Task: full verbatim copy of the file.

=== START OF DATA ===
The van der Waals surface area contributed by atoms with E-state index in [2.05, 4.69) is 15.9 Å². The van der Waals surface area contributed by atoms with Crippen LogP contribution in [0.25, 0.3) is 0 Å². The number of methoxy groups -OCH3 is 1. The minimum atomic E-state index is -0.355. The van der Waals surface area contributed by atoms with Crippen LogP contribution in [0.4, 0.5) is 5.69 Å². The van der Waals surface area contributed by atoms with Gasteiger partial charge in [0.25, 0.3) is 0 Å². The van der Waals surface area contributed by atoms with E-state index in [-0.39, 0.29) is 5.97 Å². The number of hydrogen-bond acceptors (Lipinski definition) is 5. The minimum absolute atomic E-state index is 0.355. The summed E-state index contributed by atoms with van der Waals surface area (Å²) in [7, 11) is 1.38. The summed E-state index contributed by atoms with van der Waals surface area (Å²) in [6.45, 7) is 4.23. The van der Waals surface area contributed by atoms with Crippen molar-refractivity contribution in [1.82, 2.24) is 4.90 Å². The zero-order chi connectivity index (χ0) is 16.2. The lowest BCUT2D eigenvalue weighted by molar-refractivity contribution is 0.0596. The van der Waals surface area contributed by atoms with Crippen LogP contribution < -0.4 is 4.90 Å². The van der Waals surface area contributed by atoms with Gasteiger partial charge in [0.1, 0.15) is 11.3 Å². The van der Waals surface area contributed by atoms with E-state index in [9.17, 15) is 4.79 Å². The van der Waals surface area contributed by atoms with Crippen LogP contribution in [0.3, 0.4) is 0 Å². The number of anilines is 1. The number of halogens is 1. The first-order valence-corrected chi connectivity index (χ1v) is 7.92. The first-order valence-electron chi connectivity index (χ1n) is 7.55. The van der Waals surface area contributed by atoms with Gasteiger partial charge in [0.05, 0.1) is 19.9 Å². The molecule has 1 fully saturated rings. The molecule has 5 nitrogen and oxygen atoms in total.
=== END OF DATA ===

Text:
The van der Waals surface area contributed by atoms with E-state index in [2.05, 4.69) is 15.9 Å². The van der Waals surface area contributed by atoms with Crippen LogP contribution in [0.25, 0.3) is 0 Å². The number of methoxy groups -OCH3 is 1. The minimum atomic E-state index is -0.355. The van der Waals surface area contributed by atoms with Crippen LogP contribution in [0.4, 0.5) is 5.69 Å². The van der Waals surface area contributed by atoms with Gasteiger partial charge in [0.25, 0.3) is 0 Å². The van der Waals surface area contributed by atoms with E-state index in [-0.39, 0.29) is 5.97 Å². The number of hydrogen-bond acceptors (Lipinski definition) is 5. The minimum absolute atomic E-state index is 0.355. The summed E-state index contributed by atoms with van der Waals surface area (Å²) in [7, 11) is 1.38. The summed E-state index contributed by atoms with van der Waals surface area (Å²) in [6.45, 7) is 4.23. The van der Waals surface area contributed by atoms with Crippen molar-refractivity contribution in [1.82, 2.24) is 4.90 Å². The zero-order chi connectivity index (χ0) is 16.2. The lowest BCUT2D eigenvalue weighted by molar-refractivity contribution is 0.0596. The van der Waals surface area contributed by atoms with Crippen LogP contribution < -0.4 is 4.90 Å². The van der Waals surface area contributed by atoms with Gasteiger partial charge in [0.1, 0.15) is 11.3 Å². The van der Waals surface area contributed by atoms with E-state index in [9.17, 15) is 4.79 Å². The van der Waals surface area contributed by atoms with Crippen LogP contribution in [0.3, 0.4) is 0 Å². The number of anilines is 1. The number of halogens is 1. The first-order valence-corrected chi connectivity index (χ1v) is 7.92. The first-order valence-electron chi connectivity index (χ1n) is 7.55. The van der Waals surface area contributed by atoms with Gasteiger partial charge in [0.05, 0.1) is 19.9 Å². The molecule has 1 fully saturated rings. The molecule has 5 nitrogen and oxygen atoms in total.